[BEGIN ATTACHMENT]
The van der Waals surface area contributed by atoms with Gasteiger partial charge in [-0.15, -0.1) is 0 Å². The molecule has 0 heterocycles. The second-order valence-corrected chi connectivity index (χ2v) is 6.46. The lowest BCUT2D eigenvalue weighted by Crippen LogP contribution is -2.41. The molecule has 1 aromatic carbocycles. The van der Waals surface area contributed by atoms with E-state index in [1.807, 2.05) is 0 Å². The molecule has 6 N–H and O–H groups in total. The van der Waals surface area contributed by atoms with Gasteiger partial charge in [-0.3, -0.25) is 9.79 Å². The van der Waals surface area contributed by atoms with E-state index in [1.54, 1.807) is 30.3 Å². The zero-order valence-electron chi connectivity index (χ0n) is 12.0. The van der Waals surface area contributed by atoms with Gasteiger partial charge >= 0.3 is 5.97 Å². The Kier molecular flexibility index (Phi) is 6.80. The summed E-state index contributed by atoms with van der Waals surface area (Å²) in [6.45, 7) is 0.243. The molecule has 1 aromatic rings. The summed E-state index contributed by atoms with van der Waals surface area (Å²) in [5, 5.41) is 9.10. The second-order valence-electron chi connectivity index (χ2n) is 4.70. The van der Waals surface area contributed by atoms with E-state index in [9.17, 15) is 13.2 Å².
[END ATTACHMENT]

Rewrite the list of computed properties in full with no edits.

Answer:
The van der Waals surface area contributed by atoms with Gasteiger partial charge in [-0.15, -0.1) is 0 Å². The molecule has 0 heterocycles. The second-order valence-corrected chi connectivity index (χ2v) is 6.46. The lowest BCUT2D eigenvalue weighted by Crippen LogP contribution is -2.41. The molecule has 1 aromatic carbocycles. The van der Waals surface area contributed by atoms with E-state index in [1.807, 2.05) is 0 Å². The molecule has 6 N–H and O–H groups in total. The van der Waals surface area contributed by atoms with Gasteiger partial charge in [-0.3, -0.25) is 9.79 Å². The van der Waals surface area contributed by atoms with E-state index in [1.54, 1.807) is 30.3 Å². The zero-order valence-electron chi connectivity index (χ0n) is 12.0. The van der Waals surface area contributed by atoms with Gasteiger partial charge >= 0.3 is 5.97 Å². The Kier molecular flexibility index (Phi) is 6.80. The summed E-state index contributed by atoms with van der Waals surface area (Å²) in [6.45, 7) is 0.243. The molecule has 1 aromatic rings. The summed E-state index contributed by atoms with van der Waals surface area (Å²) in [5, 5.41) is 9.10. The second-order valence-electron chi connectivity index (χ2n) is 4.70. The van der Waals surface area contributed by atoms with E-state index in [9.17, 15) is 13.2 Å².